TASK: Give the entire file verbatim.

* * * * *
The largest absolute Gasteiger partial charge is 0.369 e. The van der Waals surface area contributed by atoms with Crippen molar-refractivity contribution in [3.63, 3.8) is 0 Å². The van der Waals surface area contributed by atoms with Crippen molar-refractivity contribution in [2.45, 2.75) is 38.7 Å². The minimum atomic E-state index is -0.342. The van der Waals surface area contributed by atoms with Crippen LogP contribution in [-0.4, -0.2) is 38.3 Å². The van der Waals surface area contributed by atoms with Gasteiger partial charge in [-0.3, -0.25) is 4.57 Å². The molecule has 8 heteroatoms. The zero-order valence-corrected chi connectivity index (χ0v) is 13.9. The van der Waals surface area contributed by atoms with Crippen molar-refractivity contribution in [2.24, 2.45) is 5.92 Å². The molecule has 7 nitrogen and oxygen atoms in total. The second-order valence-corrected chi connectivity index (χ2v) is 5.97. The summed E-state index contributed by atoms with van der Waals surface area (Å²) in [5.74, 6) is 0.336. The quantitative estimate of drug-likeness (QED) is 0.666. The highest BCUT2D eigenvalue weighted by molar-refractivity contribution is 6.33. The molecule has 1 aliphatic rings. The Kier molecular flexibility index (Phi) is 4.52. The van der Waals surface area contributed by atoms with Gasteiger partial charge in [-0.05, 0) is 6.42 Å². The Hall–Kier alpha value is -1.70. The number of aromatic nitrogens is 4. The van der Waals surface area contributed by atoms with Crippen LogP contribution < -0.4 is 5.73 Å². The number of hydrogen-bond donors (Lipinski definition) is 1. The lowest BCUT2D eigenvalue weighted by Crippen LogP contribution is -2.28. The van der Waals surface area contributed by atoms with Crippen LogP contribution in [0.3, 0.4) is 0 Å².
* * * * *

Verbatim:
The largest absolute Gasteiger partial charge is 0.369 e. The van der Waals surface area contributed by atoms with Crippen molar-refractivity contribution in [3.63, 3.8) is 0 Å². The van der Waals surface area contributed by atoms with Crippen molar-refractivity contribution in [2.45, 2.75) is 38.7 Å². The minimum atomic E-state index is -0.342. The van der Waals surface area contributed by atoms with Crippen LogP contribution in [-0.4, -0.2) is 38.3 Å². The van der Waals surface area contributed by atoms with Gasteiger partial charge in [-0.3, -0.25) is 4.57 Å². The molecule has 8 heteroatoms. The zero-order valence-corrected chi connectivity index (χ0v) is 13.9. The van der Waals surface area contributed by atoms with Crippen molar-refractivity contribution in [2.24, 2.45) is 5.92 Å². The molecule has 7 nitrogen and oxygen atoms in total. The second-order valence-corrected chi connectivity index (χ2v) is 5.97. The summed E-state index contributed by atoms with van der Waals surface area (Å²) in [5.74, 6) is 0.336. The quantitative estimate of drug-likeness (QED) is 0.666. The highest BCUT2D eigenvalue weighted by molar-refractivity contribution is 6.33. The molecule has 1 aliphatic rings. The Kier molecular flexibility index (Phi) is 4.52. The van der Waals surface area contributed by atoms with Gasteiger partial charge in [-0.05, 0) is 6.42 Å². The Hall–Kier alpha value is -1.70. The number of aromatic nitrogens is 4. The van der Waals surface area contributed by atoms with Crippen LogP contribution < -0.4 is 5.73 Å². The number of hydrogen-bond donors (Lipinski definition) is 1. The lowest BCUT2D eigenvalue weighted by Crippen LogP contribution is -2.28. The van der Waals surface area contributed by atoms with Crippen LogP contribution in [0.3, 0.4) is 0 Å².